Other goodies include lightweight titanium exhaust, a revised chassis, more aerodynamic fairings, upgraded Showa Balance Free suspension, Brembo M50 monobloc calipers, a five-axis Bosch IMU, and a revised electronics package.

Updated 2016 Kawasaki Ninja ZX-10R Confirmed

09/08/2015 @ 9:56 am, by Jensen Beeler29 COMMENTS

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Kawasaki will be bringing WSBK-influenced changes to the 2016 Kawasaki Ninja ZX-10R, the company said in a press statement today, thus confirming earlier reports about a new superbike for the upcoming model year.

Kawasaki says that the new model will have a direct link to the World Superbike Championship winning machine that is being campaigned by both Jonathan Rea and Tom Sykes at the moment.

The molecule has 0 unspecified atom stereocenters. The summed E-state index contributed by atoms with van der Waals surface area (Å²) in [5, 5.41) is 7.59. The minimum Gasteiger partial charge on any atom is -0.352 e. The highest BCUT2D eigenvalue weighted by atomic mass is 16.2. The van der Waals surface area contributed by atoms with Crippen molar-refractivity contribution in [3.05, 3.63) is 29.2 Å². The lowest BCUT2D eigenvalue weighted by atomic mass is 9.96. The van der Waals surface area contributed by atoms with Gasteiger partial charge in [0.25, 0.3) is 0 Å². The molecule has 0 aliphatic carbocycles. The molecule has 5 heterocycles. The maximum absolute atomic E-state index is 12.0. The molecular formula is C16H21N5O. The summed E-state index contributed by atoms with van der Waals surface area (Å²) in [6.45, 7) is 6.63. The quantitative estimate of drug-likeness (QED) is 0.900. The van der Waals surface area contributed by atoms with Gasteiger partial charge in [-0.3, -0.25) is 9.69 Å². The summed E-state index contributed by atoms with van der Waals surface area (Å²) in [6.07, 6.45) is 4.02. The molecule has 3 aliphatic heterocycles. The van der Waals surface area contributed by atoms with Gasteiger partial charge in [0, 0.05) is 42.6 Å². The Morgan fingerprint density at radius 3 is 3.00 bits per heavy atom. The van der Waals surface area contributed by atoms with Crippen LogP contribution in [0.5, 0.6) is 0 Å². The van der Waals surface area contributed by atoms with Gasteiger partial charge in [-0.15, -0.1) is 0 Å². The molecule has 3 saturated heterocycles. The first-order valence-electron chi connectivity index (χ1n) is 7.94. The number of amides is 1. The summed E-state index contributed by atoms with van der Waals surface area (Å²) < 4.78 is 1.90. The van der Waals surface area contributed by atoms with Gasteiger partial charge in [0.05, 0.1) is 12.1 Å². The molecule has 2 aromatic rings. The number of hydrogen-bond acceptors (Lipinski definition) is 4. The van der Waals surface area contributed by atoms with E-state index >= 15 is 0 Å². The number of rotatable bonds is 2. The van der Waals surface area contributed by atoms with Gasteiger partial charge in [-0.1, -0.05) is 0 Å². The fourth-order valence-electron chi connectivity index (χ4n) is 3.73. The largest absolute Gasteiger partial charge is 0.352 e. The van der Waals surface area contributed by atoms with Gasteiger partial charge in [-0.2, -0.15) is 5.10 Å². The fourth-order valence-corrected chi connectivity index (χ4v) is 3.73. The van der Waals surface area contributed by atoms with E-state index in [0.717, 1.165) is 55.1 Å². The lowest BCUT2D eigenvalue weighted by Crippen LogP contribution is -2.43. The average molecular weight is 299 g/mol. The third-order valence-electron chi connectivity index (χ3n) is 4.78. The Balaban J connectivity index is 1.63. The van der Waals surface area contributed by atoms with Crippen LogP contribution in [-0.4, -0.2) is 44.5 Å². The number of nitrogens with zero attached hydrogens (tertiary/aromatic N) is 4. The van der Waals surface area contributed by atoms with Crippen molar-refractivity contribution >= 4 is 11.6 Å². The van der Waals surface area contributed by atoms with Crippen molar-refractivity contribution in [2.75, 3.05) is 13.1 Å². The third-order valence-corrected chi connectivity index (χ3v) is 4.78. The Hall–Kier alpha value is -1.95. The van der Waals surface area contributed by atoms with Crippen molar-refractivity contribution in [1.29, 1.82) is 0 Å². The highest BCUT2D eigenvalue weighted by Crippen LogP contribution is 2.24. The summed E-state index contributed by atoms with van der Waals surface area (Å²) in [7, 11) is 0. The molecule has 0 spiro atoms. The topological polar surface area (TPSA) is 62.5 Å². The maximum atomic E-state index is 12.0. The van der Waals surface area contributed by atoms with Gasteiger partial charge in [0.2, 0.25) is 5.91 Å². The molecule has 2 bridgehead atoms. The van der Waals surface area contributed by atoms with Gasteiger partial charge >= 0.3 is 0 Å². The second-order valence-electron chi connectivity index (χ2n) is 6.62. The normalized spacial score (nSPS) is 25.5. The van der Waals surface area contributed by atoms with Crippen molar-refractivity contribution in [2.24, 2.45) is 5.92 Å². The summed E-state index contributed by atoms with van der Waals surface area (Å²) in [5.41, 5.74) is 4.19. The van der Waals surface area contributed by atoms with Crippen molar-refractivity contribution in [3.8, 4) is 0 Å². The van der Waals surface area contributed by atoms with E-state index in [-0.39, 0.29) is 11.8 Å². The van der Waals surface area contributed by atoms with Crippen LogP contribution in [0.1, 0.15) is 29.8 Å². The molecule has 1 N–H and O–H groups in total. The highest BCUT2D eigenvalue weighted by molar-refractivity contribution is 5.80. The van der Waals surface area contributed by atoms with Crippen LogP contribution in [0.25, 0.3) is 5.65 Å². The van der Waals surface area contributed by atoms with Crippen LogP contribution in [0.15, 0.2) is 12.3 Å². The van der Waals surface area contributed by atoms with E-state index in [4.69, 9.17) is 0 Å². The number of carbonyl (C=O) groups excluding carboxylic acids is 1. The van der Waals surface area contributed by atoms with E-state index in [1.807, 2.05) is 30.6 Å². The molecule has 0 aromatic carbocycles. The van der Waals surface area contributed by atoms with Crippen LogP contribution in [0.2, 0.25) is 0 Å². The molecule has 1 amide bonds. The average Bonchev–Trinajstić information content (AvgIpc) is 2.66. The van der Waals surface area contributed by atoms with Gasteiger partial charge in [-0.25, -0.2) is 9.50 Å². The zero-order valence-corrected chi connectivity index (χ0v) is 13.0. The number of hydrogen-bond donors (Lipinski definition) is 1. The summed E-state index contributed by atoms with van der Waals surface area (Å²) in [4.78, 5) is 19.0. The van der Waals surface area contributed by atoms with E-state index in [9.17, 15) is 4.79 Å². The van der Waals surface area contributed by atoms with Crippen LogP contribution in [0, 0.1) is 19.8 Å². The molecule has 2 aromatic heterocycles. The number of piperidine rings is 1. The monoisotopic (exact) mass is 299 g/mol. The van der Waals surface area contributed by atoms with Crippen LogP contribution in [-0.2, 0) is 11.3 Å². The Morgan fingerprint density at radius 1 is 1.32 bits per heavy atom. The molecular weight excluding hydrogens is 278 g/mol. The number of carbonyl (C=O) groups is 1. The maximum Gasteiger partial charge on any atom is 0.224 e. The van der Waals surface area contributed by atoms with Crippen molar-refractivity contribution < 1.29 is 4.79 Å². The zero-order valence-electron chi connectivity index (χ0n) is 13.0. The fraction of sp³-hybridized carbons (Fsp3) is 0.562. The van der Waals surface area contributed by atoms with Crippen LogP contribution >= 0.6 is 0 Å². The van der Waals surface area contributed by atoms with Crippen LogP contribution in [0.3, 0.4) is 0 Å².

The new ZX-10R will feature a “subtle yet highly effective” change to the cowling design, in addition to new suspension and braking components, but Team Green is quick to say though, this is not a ground-up new bike from Kawasaki.

New Kawasaki Ninja ZX-10R Coming for 2016

07/22/2015 @ 2:55 pm, by Jensen Beeler18 COMMENTS

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Superbike fans should rejoice to the news that Kawasaki has an all-new ZX-10R in the works for the upcoming model year. The news comes from Germany’s reliable Speedweek publication, which interviewed Guim Roda, the Team Manager of Kawasaki’s World Superbike racing effort.

Talking to Speedwekk, Roda said “we will have a new Kawasaki ZX-10R in 2016. The concept will be the same but, with some details and changes, it will be even more competitive.”

“Given that the current rules are very restricted, the motorbikes have to be developed with an eye on the sport. We are heading on a path that Aprilia, Ducati and BMW have already taken for this year by bringing out new bikes,” he added.